Here's a license plate tag similar to the one Dad always had on his cars (his was more elaborate and had a screw hole near the bottom) and a Universal ashtray I don't recall ever seeing (it may have been a promotional item as a service chapel):

Tag/UFCTray
Plate Tag and Universal Ashtray
(I haven't a clue from whence this photo came.)

and here are two views of the UFC plaque affixed to Campbell's Madison Avenue parlor:

UFCPlaque2 UFCPlaque1
Universal Plaque at Campbell's
(SB,III photos ca. 2011 - all rights reserved)


1940s-50s Radio

This may appear elsewhere but, as I can't find it, here goes (again?) (27 Jul 2013):   rev (30 Jan 2017)

I mostly grew up before television, listening to radio a lot.  We didn't even get a TV until a client gave my grandfather a big table-model RCA-Victor, which he didn't want and passed along to Dad ca. 1945.  In fact, it had to have been just before the first public atomic bomb test (the Able shot?) bcause I watched it and the picture died in a momentary surge of light overload.

My favorite show had to have been at 7:30PM on WJZ, the Lone Ranger with Brace Beamer and Tonto (Jay Silverheels) - Whoa, big fellow}, "Kimo Sabe", to which I listened under the bedcovers at first, when I was supposed to be asleep!

Then there was the Life of Reilly, which was rather stupid but had Digby O'Dell "your frien-n-ndly undertaker" (who I always mis-remembered as "Digger").


World War II Historical Photographs   new (23 Mar 2017)

Photographs from World War II are endemic to the Net; there are endless sites devoted to the history and photos of WWII.  Nevertheless, I was sent an e-mail with 23 images that are obviously official U. S. Government photos, probably War Dept. (now Dept. of Defense) and even U. S. Army, to be specific, and, as such, are in the public domain.  Most are on railroad-oriented or ordnance subjects but some are more general, so I am lumping them here and also placing them as appropriate on my Railroad page 6, Ordnance RR Guns page, Ordnance page , Science and Technology - Bridges II, and Naval and Maritime page 1.

The full set of 23, then - captions are as furnished (they appear valid) - comments which accompanied are in [bracketed italics], with my own added in <italicized chevrons>:

[All pictures are thumbnailed - click on images for larger pictures]

WWIIHstPix01
US Army Depressed Center Flat Car For Foreign Service

WWIIHstPix02
M4 Sherman Tanks on Flat Cars Ledo, Burma 1945

WWIIHstPix03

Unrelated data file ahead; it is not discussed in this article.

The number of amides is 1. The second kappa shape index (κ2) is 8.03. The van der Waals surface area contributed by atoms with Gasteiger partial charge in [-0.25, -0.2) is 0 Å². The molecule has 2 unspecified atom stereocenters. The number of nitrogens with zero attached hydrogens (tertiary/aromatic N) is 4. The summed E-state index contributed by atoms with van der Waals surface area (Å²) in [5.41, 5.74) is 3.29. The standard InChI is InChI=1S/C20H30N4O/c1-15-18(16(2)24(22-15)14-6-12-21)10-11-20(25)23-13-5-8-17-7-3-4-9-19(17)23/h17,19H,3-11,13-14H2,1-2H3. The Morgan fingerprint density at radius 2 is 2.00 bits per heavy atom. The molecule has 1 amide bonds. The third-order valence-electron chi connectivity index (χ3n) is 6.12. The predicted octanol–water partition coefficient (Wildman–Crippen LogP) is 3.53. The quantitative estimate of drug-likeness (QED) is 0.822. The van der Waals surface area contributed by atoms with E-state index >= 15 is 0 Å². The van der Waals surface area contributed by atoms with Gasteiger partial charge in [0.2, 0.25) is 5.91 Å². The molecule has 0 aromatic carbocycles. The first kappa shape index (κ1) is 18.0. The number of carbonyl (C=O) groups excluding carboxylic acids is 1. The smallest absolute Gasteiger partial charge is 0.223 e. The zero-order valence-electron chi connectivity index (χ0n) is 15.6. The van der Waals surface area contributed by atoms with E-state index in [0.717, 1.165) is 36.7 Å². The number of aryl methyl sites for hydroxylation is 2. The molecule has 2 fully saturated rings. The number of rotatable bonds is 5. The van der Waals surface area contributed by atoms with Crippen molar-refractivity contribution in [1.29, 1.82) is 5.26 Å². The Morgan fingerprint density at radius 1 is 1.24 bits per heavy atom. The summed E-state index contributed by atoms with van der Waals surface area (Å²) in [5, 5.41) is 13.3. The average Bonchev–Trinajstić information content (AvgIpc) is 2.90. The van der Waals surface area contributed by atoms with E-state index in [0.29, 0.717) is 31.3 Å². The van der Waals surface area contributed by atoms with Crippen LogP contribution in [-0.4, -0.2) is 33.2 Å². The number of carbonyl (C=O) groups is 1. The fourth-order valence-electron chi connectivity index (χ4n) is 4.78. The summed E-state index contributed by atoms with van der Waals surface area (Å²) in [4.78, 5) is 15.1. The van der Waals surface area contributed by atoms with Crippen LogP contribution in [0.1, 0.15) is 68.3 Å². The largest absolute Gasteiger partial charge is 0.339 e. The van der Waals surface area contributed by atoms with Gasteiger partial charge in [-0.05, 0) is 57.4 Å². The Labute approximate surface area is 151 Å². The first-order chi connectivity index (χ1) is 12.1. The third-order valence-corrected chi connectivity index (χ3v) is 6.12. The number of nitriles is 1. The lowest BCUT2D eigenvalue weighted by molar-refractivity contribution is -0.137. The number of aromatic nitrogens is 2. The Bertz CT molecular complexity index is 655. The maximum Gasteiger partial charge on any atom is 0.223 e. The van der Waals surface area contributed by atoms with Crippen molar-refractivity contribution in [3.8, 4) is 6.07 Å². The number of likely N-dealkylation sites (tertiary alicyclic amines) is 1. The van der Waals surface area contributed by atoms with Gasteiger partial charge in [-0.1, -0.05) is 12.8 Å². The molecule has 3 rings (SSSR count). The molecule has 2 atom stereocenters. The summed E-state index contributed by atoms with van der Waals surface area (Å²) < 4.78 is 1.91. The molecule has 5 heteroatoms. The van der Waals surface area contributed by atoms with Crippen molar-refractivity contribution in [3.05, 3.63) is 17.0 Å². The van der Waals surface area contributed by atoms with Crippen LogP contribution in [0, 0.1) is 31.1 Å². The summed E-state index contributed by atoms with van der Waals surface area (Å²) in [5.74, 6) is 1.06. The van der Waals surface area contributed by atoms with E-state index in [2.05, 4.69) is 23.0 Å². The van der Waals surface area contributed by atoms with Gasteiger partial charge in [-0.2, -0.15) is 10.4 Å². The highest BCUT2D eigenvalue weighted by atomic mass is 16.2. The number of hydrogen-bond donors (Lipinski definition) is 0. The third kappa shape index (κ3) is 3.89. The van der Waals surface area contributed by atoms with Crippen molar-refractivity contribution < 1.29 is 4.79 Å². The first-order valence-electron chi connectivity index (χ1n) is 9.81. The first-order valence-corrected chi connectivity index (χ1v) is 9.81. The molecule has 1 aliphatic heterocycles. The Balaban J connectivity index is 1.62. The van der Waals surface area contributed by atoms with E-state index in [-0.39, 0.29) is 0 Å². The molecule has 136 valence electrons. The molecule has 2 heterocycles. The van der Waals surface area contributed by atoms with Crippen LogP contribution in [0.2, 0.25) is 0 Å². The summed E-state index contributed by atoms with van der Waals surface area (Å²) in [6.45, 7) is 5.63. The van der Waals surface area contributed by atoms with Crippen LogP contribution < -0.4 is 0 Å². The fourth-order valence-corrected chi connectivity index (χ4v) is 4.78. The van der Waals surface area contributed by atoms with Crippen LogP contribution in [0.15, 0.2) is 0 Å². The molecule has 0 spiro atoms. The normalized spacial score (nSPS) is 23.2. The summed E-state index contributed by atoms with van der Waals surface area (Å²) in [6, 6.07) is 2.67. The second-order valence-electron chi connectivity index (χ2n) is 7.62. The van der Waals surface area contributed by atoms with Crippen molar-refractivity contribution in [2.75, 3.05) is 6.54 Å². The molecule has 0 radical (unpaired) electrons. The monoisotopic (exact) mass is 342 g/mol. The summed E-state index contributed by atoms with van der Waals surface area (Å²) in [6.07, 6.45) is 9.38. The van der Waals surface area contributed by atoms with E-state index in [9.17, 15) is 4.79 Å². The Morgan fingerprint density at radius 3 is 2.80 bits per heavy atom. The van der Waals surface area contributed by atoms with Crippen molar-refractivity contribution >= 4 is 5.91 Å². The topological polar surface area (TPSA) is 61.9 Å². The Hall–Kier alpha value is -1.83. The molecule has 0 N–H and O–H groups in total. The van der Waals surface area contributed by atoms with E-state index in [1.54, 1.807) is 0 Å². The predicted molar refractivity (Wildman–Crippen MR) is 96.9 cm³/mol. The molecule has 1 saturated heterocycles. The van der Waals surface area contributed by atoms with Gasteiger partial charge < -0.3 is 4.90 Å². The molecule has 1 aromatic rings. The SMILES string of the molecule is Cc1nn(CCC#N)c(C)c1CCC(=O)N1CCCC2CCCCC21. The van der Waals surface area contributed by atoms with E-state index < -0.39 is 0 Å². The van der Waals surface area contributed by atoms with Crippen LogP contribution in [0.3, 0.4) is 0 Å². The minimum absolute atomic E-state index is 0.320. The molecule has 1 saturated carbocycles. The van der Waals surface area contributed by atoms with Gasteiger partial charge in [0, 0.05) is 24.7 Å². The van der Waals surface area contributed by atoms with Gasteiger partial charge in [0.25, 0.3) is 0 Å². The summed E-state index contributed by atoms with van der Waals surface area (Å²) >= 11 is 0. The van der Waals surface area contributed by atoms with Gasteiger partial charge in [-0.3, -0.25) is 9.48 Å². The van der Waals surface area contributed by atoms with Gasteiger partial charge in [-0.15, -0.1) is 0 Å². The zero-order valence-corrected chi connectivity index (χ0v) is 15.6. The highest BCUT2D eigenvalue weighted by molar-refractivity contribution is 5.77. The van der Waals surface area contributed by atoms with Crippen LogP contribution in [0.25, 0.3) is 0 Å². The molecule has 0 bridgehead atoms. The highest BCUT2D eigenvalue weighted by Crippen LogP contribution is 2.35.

British Forces Capture German Midget Submarine at Kiel

WWIIHstPix04
British Forces Capture German Midget Submarines at Kiel

WWIIHstPix05
332nd Engineers Build Rail Bridge over Roer River 1945

[can not figure out the wheels under the bridge girder]
<bridge girders were rolled out from land (cantilevered) on rails>

WWIIHstPix06
347th Engineers Build Rail Bridge at Hanau Germany 1945

WWIIHstPix07
General George S. Patton Christens New Railroad Bridge, Mainz, Germany 45

WWIIHstPix08
11th Armored Division Captures German 240mm Rail Gun, Kulmbach Germany ‘45

WWIIHstPix09
USMC M4 Sherman Comes Ashore at Iwo Jima

WWIIHstPix10
888th Heavy Auto Ordnance Company with Jeep on Rails in Jee India

WWIIHstPix11
German 10 Inch Railway Gun Captured in Cherbourg France ‘44

[a lot of these rail guns were mounted on a turntable to better aim them]
<the gun turntables were portable metal firing platforms known as "Bettungslafette">

WWIIHstPix12
French Designed 274mm Rail Gun Used by Germans, Captured 1945

WWIIHstPix13
Devastation at the Munich Train Station 1945
<I was there in the '90s but it sure didn't look anything like this!>

WWIIHstPix14
German 88mm Flak Train Captured at End of War

WWIIHstPix15
Messerschmitt Bf-109 on Rail Car Frankfurt, Germany 1945

WWIIHstPix16
3rd Infantry Division Captures German 340mm Railroad Gun

WWIIHstPix17
Knocked Out German Locomotive & Train Full of Tiger Tanks

WWIIHstPix18
3rd Infantry Division Captures German 340mm Railroad Gun

WWIIHstPix19
Allied Switcher in Cherbourg France with Bren Gun Carriers 1945

WWIIHstPix20
Steam Locomotives and Wrecked Rolling Stock, Worms Germany 1945

WWIIHstPix21
M25 Tank Transporter with M4 Sherman

WWIIHstPix22
U.S. 7th Army Captures Trainload of German Torpedoes Dijon, France 44

WWIIHstPix23
Flat Car Piled With U-Boat Torpedoes at Bremen, Germany 1945

That's all, folks.


Stay tuned!


See the main History page and the History of Technology page.



LEGACY

  What happens to all this when I DIE or (heaven forfend!) lose interest?  See LEGACY.

COPYRIGHT NOTICE

See Copyright Notice on primary home page.